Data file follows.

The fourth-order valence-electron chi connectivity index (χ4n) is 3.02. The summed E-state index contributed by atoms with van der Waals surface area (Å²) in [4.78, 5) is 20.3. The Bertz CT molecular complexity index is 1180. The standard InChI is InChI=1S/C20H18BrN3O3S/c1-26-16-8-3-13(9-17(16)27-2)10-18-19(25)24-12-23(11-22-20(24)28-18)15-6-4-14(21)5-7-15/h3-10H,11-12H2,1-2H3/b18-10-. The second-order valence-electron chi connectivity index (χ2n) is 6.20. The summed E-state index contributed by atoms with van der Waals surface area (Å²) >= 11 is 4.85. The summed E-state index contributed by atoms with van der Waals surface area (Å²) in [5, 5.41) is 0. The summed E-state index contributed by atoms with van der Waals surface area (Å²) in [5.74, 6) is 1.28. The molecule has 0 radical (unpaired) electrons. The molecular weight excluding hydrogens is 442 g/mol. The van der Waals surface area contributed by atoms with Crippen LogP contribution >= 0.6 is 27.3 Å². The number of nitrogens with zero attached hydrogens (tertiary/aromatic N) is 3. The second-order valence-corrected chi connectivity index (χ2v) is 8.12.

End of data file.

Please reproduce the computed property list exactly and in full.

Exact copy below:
The fourth-order valence-electron chi connectivity index (χ4n) is 3.02. The summed E-state index contributed by atoms with van der Waals surface area (Å²) in [4.78, 5) is 20.3. The Bertz CT molecular complexity index is 1180. The standard InChI is InChI=1S/C20H18BrN3O3S/c1-26-16-8-3-13(9-17(16)27-2)10-18-19(25)24-12-23(11-22-20(24)28-18)15-6-4-14(21)5-7-15/h3-10H,11-12H2,1-2H3/b18-10-. The second-order valence-electron chi connectivity index (χ2n) is 6.20. The summed E-state index contributed by atoms with van der Waals surface area (Å²) >= 11 is 4.85. The summed E-state index contributed by atoms with van der Waals surface area (Å²) in [5, 5.41) is 0. The summed E-state index contributed by atoms with van der Waals surface area (Å²) in [5.74, 6) is 1.28. The molecule has 0 radical (unpaired) electrons. The molecular weight excluding hydrogens is 442 g/mol. The van der Waals surface area contributed by atoms with Crippen LogP contribution >= 0.6 is 27.3 Å². The number of nitrogens with zero attached hydrogens (tertiary/aromatic N) is 3. The second-order valence-corrected chi connectivity index (χ2v) is 8.12.